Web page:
A Passion For Justice: Ilana Mercer



[Peter Brimelow writes:
I`ve always had a special

fondness
for libertarians who are sensible about
immigration, which was just one of the reasons I agreed
to write this Foreword to

Ilana Mercer`s
new
collection of columns


Broad Sides: One Woman`s Clash With A Corrupt Culture.
]

“Yes – but she`s a handful!” 

This was the reaction of one of the leaders of American
libertarianism when I called to consult him about the
blazing arrival on the media scene of Ilana Mercer,
ground zero in Washington State after a

meteoric transit
through Canada. (And before that,
Israel—and before that South Africa…)

My
attention had been instantly commanded by Ilana`s
columns, circulated by her many admirers by email and
now appearing every

Friday on WorldNetDaily
. And also, I admit, by
pictures of her lovely face. (Ditto.)
The combination of brains and beauty is rare. But I am
old enough to know that it does happen and has to be
taken very seriously when it occurs.

Still, looking again at Ilana`s columns, now collected
in this volume, I have to admit: she is a
handful!

It
is one thing to advocate libertarianism in a political
culture that is still basically dominated by statist
liberals. It is another to be willing to address the
problems of mass legal and illegal immigration—a
government policy, of course, and a logical subject for
analysis, but absolutely ruled out of court by the
libertarian establishment, what the late and much-missed

Murray Rothbard
called the

“Kochtopus”
after a major donor. It is yet
another thing to be a proud Zionist and fiercely
opposed to America`s Iraq invasion (and

critical
of Pat Buchanan`s

criticisms
of the neoconservative “cabal” in
the Bush Administration, albeit fairly moderately by
Mercer standards…for what that`s worth!).

I
don`t know what this is doing for Ilana`s career. But
it`s great for her readers—although they must be
prepared, as they turn these pages, for her furious eye
to fall on one or other of their own favorite causes.

This volume appears at a moment of peculiar crisis for
libertarians in general and for Ilana in particular. The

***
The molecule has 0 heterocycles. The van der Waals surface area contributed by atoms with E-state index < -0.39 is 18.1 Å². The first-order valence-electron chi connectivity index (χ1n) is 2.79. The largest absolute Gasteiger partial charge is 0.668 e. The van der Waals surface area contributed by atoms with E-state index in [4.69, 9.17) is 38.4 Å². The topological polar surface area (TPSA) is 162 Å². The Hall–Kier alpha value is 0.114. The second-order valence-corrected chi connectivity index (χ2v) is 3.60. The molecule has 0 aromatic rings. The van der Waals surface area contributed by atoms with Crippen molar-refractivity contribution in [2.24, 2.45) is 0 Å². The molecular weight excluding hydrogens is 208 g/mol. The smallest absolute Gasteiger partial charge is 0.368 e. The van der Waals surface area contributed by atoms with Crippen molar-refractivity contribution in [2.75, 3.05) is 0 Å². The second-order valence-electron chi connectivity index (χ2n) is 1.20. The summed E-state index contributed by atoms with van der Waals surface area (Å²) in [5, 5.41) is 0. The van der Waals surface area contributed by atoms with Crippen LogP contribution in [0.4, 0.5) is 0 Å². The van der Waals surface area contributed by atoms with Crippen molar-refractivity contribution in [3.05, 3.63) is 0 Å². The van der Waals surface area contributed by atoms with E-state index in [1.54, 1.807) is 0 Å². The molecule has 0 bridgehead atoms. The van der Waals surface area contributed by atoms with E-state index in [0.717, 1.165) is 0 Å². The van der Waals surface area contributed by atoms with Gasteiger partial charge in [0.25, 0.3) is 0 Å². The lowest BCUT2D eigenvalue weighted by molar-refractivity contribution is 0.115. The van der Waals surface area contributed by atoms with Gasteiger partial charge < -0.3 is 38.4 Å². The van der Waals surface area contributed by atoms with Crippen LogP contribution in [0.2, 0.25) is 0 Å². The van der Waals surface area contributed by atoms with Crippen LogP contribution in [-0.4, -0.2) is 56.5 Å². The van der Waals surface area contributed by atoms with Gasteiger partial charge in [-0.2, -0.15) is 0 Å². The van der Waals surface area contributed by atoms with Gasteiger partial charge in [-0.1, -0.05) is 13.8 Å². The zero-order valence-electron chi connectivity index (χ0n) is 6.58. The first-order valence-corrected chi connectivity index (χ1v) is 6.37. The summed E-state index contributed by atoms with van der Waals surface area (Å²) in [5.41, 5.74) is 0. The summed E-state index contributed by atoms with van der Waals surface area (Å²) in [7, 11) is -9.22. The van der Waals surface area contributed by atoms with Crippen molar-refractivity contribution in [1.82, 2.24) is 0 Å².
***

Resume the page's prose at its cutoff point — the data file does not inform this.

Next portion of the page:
normal patriotic reaction to the 9/11 terrorist attacks
has been

translated by the Bush Administration
and its
cheerleaders into a general war in the Middle East.

Ilana supported going after al-Qaida in Afghanistan—she
characteristically

describes
it as “a legitimate act of retaliation
and defense, accommodated within

St. Augustine
`s teachings.”
But she is appalled
by the invasion of Iraq. The measure of her distress can
be gauged by a fact that she notes grimly: despite
massive U.S. media coverage, audiences are getting a
more

balanced picture
of the complexities, and of the
carnage, from the Canadian Broadcasting Corporation.

You have to have reached the U.S. after a prolonged
passage through Canada, as both Ilana and I did, to
appreciate what it takes to say that. 

Ilana`s experience of Canada`s combination of parochial
political correctness and

complacency
—now that must have been an
epic confrontation!—came
after her experience of living in two countries at the
center of world attention, and in constant danger:

South Africa
and

Israel
.

Reflecting on the mounting costs of the Iraq War, she
writes:

“These days, I think a lot about Avshalom. The Avshalom
I knew was as beautiful as his biblical namesake, King
David`s son. Avshalom had dimples to die for, big brown
eyes, and blond, sun-streaked curls. The vision of him,
topless, on a red Ferguson tractor, as he ploughed the
fields of the kibbutz, was very fetching.”

“Avshalom was 19 or 20 when he died. Like all Israeli
boys, he was conscripted and he fell in some or other
maneuver. My class lost another boy. There may have been
more since, but I lost touch.”

Yet, somewhat to my surprise, it is actually quite rare
for this most emotionally intense of columnists to draw
on such personal experiences. What seems to motivate
Ilana, ultimately, is ideas.

Thus at a time when the entire American punditocracy,
liberal and “conservative” (and, emphatically,
libertarian), had turned on Senate Majority leader Trent
Lott for his momentary excess of enthusiasm at Strom
Thurmond`s 100th birthday party, Ilana raises
her elegantly manicured (I imagine) hand to say that

(a) Lott obviously had no intention whatever of
restoring segregation (or doing much of anything else,